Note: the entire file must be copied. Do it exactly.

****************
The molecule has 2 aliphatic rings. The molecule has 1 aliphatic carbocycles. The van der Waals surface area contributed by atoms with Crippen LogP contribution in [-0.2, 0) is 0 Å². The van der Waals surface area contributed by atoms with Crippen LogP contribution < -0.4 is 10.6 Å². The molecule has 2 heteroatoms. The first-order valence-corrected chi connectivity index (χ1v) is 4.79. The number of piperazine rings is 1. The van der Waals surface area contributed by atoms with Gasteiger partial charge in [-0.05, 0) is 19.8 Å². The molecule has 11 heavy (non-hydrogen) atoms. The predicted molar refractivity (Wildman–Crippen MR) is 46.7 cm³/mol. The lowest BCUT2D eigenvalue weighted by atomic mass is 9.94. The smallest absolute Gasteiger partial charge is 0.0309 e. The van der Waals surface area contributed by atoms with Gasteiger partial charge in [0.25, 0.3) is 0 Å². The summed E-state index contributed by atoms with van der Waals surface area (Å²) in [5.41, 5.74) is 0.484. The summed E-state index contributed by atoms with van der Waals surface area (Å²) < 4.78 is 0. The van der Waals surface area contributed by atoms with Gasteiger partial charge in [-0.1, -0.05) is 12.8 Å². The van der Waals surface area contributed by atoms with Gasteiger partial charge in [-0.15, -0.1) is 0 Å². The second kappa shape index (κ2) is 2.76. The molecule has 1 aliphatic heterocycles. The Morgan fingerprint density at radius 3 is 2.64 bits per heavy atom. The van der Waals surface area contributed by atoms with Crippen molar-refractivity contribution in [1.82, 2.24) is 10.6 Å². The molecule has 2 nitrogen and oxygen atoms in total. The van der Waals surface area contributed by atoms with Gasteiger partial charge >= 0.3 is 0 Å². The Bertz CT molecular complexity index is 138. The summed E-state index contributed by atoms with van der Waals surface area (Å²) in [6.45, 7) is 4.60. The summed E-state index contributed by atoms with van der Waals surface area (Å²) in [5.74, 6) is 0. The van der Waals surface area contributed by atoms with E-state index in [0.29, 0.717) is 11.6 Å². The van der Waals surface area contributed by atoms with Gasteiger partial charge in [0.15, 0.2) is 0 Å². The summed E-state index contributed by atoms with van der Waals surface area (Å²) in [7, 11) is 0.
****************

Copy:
The molecule has 2 aliphatic rings. The molecule has 1 aliphatic carbocycles. The van der Waals surface area contributed by atoms with Crippen LogP contribution in [-0.2, 0) is 0 Å². The van der Waals surface area contributed by atoms with Crippen LogP contribution < -0.4 is 10.6 Å². The molecule has 2 heteroatoms. The first-order valence-corrected chi connectivity index (χ1v) is 4.79. The number of piperazine rings is 1. The van der Waals surface area contributed by atoms with Gasteiger partial charge in [-0.05, 0) is 19.8 Å². The molecule has 11 heavy (non-hydrogen) atoms. The predicted molar refractivity (Wildman–Crippen MR) is 46.7 cm³/mol. The lowest BCUT2D eigenvalue weighted by atomic mass is 9.94. The smallest absolute Gasteiger partial charge is 0.0309 e. The van der Waals surface area contributed by atoms with Gasteiger partial charge in [0.25, 0.3) is 0 Å². The summed E-state index contributed by atoms with van der Waals surface area (Å²) in [5.41, 5.74) is 0.484. The summed E-state index contributed by atoms with van der Waals surface area (Å²) < 4.78 is 0. The van der Waals surface area contributed by atoms with Gasteiger partial charge in [-0.1, -0.05) is 12.8 Å². The van der Waals surface area contributed by atoms with Gasteiger partial charge in [-0.15, -0.1) is 0 Å². The second kappa shape index (κ2) is 2.76. The molecule has 1 aliphatic heterocycles. The Morgan fingerprint density at radius 3 is 2.64 bits per heavy atom. The van der Waals surface area contributed by atoms with Crippen molar-refractivity contribution in [1.82, 2.24) is 10.6 Å². The molecule has 2 nitrogen and oxygen atoms in total. The van der Waals surface area contributed by atoms with Gasteiger partial charge >= 0.3 is 0 Å². The Bertz CT molecular complexity index is 138. The summed E-state index contributed by atoms with van der Waals surface area (Å²) in [6.45, 7) is 4.60. The summed E-state index contributed by atoms with van der Waals surface area (Å²) in [5.74, 6) is 0. The van der Waals surface area contributed by atoms with E-state index in [0.29, 0.717) is 11.6 Å². The van der Waals surface area contributed by atoms with Gasteiger partial charge in [0.15, 0.2) is 0 Å². The summed E-state index contributed by atoms with van der Waals surface area (Å²) in [7, 11) is 0.